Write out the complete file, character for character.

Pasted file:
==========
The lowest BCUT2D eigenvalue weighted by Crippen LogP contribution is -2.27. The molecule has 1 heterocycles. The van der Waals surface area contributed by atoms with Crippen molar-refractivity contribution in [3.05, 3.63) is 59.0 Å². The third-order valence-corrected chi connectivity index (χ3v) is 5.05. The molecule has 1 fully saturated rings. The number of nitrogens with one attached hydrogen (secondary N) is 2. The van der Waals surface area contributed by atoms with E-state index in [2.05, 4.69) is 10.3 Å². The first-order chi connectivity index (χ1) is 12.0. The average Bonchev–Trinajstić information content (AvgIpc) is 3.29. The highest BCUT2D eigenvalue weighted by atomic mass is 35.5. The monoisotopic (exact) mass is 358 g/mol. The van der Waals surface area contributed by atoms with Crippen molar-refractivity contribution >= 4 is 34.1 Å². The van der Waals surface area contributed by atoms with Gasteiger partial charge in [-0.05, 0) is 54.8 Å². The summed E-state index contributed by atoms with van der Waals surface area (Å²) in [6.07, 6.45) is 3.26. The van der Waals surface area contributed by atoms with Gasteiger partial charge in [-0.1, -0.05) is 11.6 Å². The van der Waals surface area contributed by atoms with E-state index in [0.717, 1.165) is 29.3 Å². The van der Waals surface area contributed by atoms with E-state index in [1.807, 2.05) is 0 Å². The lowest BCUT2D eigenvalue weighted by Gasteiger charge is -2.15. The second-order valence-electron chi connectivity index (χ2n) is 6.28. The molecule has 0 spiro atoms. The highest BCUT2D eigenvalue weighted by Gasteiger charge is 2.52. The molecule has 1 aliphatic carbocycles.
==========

The lowest BCUT2D eigenvalue weighted by Crippen LogP contribution is -2.27. The molecule has 1 heterocycles. The van der Waals surface area contributed by atoms with Crippen molar-refractivity contribution in [3.05, 3.63) is 59.0 Å². The third-order valence-corrected chi connectivity index (χ3v) is 5.05. The molecule has 1 fully saturated rings. The number of nitrogens with one attached hydrogen (secondary N) is 2. The van der Waals surface area contributed by atoms with E-state index in [2.05, 4.69) is 10.3 Å². The first-order chi connectivity index (χ1) is 12.0. The average Bonchev–Trinajstić information content (AvgIpc) is 3.29. The highest BCUT2D eigenvalue weighted by atomic mass is 35.5. The monoisotopic (exact) mass is 358 g/mol. The van der Waals surface area contributed by atoms with Crippen molar-refractivity contribution >= 4 is 34.1 Å². The van der Waals surface area contributed by atoms with Gasteiger partial charge in [-0.05, 0) is 54.8 Å². The summed E-state index contributed by atoms with van der Waals surface area (Å²) in [6.07, 6.45) is 3.26. The van der Waals surface area contributed by atoms with Gasteiger partial charge in [-0.1, -0.05) is 11.6 Å². The van der Waals surface area contributed by atoms with E-state index in [0.717, 1.165) is 29.3 Å². The van der Waals surface area contributed by atoms with E-state index in [1.807, 2.05) is 0 Å². The lowest BCUT2D eigenvalue weighted by Gasteiger charge is -2.15. The second-order valence-electron chi connectivity index (χ2n) is 6.28. The molecule has 0 spiro atoms. The highest BCUT2D eigenvalue weighted by Gasteiger charge is 2.52. The molecule has 1 aliphatic carbocycles.